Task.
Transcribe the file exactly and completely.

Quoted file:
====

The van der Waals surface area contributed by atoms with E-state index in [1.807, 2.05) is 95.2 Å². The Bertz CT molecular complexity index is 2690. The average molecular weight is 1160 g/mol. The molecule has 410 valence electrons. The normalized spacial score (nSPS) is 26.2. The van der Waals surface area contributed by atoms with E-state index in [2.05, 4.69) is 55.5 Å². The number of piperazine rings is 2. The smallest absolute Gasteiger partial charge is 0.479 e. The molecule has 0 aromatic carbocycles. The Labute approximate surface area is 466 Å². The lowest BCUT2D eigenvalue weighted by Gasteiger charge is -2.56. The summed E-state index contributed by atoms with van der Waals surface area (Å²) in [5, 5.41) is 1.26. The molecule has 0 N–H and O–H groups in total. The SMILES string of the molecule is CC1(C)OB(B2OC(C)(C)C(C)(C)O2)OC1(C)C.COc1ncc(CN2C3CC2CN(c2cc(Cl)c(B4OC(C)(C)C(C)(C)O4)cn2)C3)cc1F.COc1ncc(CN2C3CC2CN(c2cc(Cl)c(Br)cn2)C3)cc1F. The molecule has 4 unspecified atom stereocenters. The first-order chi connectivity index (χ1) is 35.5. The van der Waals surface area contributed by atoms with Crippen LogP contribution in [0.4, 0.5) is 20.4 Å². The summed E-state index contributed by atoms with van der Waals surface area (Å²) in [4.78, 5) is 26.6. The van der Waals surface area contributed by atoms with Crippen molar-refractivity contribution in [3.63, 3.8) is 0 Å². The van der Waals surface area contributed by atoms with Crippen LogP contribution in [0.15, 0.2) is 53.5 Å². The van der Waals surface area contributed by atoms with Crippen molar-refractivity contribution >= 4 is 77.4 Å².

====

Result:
The van der Waals surface area contributed by atoms with E-state index in [1.807, 2.05) is 95.2 Å². The Bertz CT molecular complexity index is 2690. The average molecular weight is 1160 g/mol. The molecule has 410 valence electrons. The normalized spacial score (nSPS) is 26.2. The van der Waals surface area contributed by atoms with E-state index in [2.05, 4.69) is 55.5 Å². The number of piperazine rings is 2. The smallest absolute Gasteiger partial charge is 0.479 e. The molecule has 0 aromatic carbocycles. The Labute approximate surface area is 466 Å². The lowest BCUT2D eigenvalue weighted by Gasteiger charge is -2.56. The summed E-state index contributed by atoms with van der Waals surface area (Å²) in [5, 5.41) is 1.26. The molecule has 0 N–H and O–H groups in total. The SMILES string of the molecule is CC1(C)OB(B2OC(C)(C)C(C)(C)O2)OC1(C)C.COc1ncc(CN2C3CC2CN(c2cc(Cl)c(B4OC(C)(C)C(C)(C)O4)cn2)C3)cc1F.COc1ncc(CN2C3CC2CN(c2cc(Cl)c(Br)cn2)C3)cc1F. The molecule has 4 unspecified atom stereocenters. The first-order chi connectivity index (χ1) is 35.5. The van der Waals surface area contributed by atoms with Crippen LogP contribution in [0.4, 0.5) is 20.4 Å². The summed E-state index contributed by atoms with van der Waals surface area (Å²) in [4.78, 5) is 26.6. The van der Waals surface area contributed by atoms with Crippen molar-refractivity contribution in [3.63, 3.8) is 0 Å². The van der Waals surface area contributed by atoms with Crippen LogP contribution in [0.15, 0.2) is 53.5 Å². The van der Waals surface area contributed by atoms with Crippen molar-refractivity contribution >= 4 is 77.4 Å².